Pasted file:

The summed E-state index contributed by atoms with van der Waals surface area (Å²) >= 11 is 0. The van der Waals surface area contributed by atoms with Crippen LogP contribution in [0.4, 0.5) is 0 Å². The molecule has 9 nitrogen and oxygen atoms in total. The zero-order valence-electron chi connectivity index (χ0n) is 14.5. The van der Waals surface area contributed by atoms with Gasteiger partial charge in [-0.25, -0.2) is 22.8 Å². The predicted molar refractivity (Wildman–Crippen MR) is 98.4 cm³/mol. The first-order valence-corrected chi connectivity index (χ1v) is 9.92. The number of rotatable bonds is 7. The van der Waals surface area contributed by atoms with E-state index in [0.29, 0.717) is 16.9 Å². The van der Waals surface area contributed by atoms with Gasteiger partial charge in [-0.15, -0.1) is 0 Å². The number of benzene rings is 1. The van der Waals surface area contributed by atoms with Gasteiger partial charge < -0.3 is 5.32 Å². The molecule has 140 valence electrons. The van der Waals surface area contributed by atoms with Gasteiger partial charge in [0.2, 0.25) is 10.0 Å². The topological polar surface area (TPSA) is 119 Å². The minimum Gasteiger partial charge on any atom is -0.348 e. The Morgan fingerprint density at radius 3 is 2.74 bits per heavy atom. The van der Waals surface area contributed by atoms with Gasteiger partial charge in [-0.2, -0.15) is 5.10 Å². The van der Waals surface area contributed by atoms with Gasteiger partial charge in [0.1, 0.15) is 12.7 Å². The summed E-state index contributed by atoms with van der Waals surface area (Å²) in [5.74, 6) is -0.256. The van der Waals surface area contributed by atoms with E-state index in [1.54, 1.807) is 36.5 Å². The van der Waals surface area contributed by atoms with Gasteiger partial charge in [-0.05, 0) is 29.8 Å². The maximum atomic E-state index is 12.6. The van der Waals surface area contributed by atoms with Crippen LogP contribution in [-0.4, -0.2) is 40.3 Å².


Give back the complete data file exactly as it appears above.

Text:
The summed E-state index contributed by atoms with van der Waals surface area (Å²) >= 11 is 0. The van der Waals surface area contributed by atoms with Crippen LogP contribution in [0.4, 0.5) is 0 Å². The molecule has 9 nitrogen and oxygen atoms in total. The zero-order valence-electron chi connectivity index (χ0n) is 14.5. The van der Waals surface area contributed by atoms with Gasteiger partial charge in [-0.25, -0.2) is 22.8 Å². The predicted molar refractivity (Wildman–Crippen MR) is 98.4 cm³/mol. The first-order valence-corrected chi connectivity index (χ1v) is 9.92. The number of rotatable bonds is 7. The van der Waals surface area contributed by atoms with E-state index in [0.29, 0.717) is 16.9 Å². The van der Waals surface area contributed by atoms with Gasteiger partial charge in [-0.15, -0.1) is 0 Å². The number of benzene rings is 1. The van der Waals surface area contributed by atoms with Gasteiger partial charge < -0.3 is 5.32 Å². The molecule has 140 valence electrons. The van der Waals surface area contributed by atoms with Gasteiger partial charge in [0.2, 0.25) is 10.0 Å². The topological polar surface area (TPSA) is 119 Å². The minimum Gasteiger partial charge on any atom is -0.348 e. The Morgan fingerprint density at radius 3 is 2.74 bits per heavy atom. The van der Waals surface area contributed by atoms with Gasteiger partial charge in [-0.2, -0.15) is 5.10 Å². The van der Waals surface area contributed by atoms with Gasteiger partial charge in [0.1, 0.15) is 12.7 Å². The summed E-state index contributed by atoms with van der Waals surface area (Å²) in [5.74, 6) is -0.256. The van der Waals surface area contributed by atoms with E-state index in [1.54, 1.807) is 36.5 Å². The van der Waals surface area contributed by atoms with Gasteiger partial charge in [-0.05, 0) is 29.8 Å². The maximum atomic E-state index is 12.6. The van der Waals surface area contributed by atoms with Crippen LogP contribution in [-0.4, -0.2) is 40.3 Å².